Share this article

Open for business
Find out the latest updates from local businesses as our region reopens.
print logo

State has not taken any ventilators from Buffalo hospitals, officials say

Gov. Andrew Cuomo's plan to have the National Guard move unused ventilators from upstate hospitals to New York City sparked defiant vows from local hospital executives who said they will do everything they can to keep life-saving equipment here.

False rumors flew Friday night across social media that the National Guard had taken ventilators from Buffalo General Hospital, Roswell Park Comprehensive Cancer Center and other medical centers in Buffalo.

Saturday morning, Erie County Executive Mark Poloncarz tweeted that the rumors were "categorically FALSE."

Kaleida Health, which includes Buffalo General, also strongly refuted the rumors.

“The National Guard was not at Buffalo General Medical Center or any of our other hospitals. Nor were ventilators or supplies taken from us," said Michael P. Hughes, Kaleida Health's chief of staff. "This type of misinformation only causes further panic and chaos in a time of great uncertainty."

On Saturday, after fierce blowback from upstate hospital leaders and politicians, Cuomo said he wants hospitals statewide to send 500 unused ventilators to New York City – which he said equals about 20% of the unused ventilators across the state.

Cuomo's office also announced that a shipment of 1,000 ventilators arrived Saturday from China at John F. Kennedy International Airport – a donation to New York by the Joseph and Clara Tsai Foundation. Cuomo also said the governor of Oregon has offered 140 ventilators for New York's stockpile.

It was not immediately clear whether the donations would have an impact on Cuomo's order for ventilators from upstate hospitals.

New York has struggled to obtain ventilators, said Cuomo, noting that a state order with a China supplier for 17,000 ventilators did not go through, yielding only 2,500.

"What do we do? We find what equipment we have, we use it the best we can," the governor said. "If you ask hospitals today what ventilators that you have that are unused and available, that they don’t need in the short term, and take 20% of that number, that’s 500 ventilators.

"Five hundred ventilators is a significant number," he said.

Cuomo said there would be a conference call Saturday with all hospitals "to coordinate equipment redeployment."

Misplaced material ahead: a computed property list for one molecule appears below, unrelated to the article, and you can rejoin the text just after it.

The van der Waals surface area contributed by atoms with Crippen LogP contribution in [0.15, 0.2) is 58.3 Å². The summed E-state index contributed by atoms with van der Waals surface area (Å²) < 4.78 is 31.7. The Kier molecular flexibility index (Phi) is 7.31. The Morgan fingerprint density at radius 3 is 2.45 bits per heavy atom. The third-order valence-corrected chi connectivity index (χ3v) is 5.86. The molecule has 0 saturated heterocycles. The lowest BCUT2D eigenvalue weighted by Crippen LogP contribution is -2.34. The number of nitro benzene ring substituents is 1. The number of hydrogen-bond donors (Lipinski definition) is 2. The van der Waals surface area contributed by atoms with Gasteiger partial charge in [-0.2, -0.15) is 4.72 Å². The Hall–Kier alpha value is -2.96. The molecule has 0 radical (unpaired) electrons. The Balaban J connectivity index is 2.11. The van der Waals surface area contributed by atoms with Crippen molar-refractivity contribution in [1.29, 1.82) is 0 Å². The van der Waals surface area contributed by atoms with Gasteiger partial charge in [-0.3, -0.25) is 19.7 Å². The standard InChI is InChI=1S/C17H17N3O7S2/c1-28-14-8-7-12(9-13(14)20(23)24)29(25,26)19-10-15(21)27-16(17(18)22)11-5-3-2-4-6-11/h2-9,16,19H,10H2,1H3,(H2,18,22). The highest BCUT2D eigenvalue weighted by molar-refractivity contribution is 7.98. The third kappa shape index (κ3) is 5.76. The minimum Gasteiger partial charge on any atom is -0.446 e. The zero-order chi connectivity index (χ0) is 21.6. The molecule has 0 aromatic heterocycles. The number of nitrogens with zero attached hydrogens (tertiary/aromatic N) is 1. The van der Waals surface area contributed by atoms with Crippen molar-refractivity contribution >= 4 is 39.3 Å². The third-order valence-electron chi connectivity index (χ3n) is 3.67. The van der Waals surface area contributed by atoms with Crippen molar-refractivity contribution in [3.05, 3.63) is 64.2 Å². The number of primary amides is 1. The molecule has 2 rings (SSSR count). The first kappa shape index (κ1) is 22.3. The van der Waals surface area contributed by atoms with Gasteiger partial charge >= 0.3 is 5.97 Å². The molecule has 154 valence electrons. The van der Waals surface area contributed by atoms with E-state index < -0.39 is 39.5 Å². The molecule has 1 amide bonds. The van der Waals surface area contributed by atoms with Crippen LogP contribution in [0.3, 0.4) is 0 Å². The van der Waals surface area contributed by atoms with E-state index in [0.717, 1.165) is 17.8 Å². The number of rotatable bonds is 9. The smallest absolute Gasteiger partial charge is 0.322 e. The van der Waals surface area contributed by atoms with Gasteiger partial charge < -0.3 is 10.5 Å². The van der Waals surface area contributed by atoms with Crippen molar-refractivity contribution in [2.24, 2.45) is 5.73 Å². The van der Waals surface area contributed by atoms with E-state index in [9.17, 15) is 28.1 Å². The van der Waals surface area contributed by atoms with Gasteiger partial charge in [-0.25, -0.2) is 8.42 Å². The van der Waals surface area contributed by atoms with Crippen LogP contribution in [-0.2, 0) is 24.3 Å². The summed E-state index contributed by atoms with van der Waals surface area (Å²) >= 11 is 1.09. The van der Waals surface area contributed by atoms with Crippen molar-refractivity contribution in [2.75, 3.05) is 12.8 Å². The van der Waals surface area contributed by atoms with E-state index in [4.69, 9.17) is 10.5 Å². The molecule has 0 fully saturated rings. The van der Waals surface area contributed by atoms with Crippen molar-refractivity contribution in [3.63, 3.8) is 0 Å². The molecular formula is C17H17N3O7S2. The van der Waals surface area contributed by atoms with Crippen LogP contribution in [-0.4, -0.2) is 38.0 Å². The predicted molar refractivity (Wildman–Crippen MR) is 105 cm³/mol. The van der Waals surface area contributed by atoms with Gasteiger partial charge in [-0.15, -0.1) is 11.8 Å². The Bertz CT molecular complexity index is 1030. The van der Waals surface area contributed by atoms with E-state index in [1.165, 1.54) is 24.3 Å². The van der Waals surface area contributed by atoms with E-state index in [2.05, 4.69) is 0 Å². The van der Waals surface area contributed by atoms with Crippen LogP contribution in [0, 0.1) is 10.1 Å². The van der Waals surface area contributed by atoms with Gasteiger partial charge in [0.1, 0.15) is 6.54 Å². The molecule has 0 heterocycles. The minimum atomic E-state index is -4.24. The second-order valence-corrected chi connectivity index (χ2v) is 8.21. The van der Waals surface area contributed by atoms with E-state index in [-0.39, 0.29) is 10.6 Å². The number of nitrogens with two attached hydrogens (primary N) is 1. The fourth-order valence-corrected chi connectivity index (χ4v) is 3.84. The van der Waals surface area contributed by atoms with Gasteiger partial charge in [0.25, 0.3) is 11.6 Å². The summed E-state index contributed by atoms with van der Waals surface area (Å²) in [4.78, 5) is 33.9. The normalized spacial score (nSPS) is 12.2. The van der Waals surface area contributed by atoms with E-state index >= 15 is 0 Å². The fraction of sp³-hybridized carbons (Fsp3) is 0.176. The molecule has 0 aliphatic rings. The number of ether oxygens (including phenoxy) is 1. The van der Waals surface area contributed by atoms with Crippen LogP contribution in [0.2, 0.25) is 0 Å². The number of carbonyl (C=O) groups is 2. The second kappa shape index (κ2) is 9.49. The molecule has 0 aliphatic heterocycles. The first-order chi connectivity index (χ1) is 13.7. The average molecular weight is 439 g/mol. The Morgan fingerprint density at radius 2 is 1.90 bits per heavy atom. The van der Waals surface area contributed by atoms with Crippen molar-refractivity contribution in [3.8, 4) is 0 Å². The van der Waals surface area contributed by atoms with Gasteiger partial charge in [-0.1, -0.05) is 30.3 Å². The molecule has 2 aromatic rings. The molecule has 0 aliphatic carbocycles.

None taken from Buffalo so far

No ventilators have been taken from Catholic Health, Kaleida Health, Erie County Medical Center or Niagara Falls Memorial Hospital, spokespeople for those organizations told The Buffalo News Saturday.

In Buffalo, hospital leaders said they were sympathetic to New York City's increasingly desperate situation but that they are preparing their medical facilities for a possible surge of hospitalizations in the next few weeks – as the governor had ordered their hospitals to do.

"Catholic Health understands why Gov. Cuomo is compelled to take this action," Catholic Health President Mark Sullivan said in a statement Saturday. "He is watching unspeakable tragedies unfold in our state. If our system has capacity, we are willing to help our fellow New Yorkers at any time."

Catholic Health hospitals expect that all of their ventilators will be in use by mid-April, Sullivan said.

In the meantime, Sullivan said his hospitals are working with Cuomo and the state Health Department's teams to support its hospitals' "surge plans."

Niagara Falls Memorial Medical Center President and CEO Joseph A. Ruffolo said his hospital "stands side-by-side with our partnering health systems in Erie County on holding onto the scarce and precious resources we have to save lives in Niagara County and surrounding areas."

He made clear: "Our equipment and our personal protective gear must stay here."

Kaleida Health continues to "vehemently oppose the Governor's executive order to take 20% of upstate hospitals' equipment and supplies. We will continue to fight this in an effort to protect our patients, as well as our physicians, nurses and staff during this pandemic," Hughes said Saturday.

Poloncarz said at his Friday briefing that "our ventilators are not going to be taken away for the use up here to go downstate.”

The county executive said the governor noted that there has been an increase in use in hospitalizations and ICU in the Buffalo area, “so he is aware of this.”

“I know his staff is aware of this. There may be other places in New York state where they don’t have the outbreak or the hospitalization that we have here, but we need our ventilators and they’re not going anywhere,” Poloncarz said.

Story topics: /

There are no comments - be the first to comment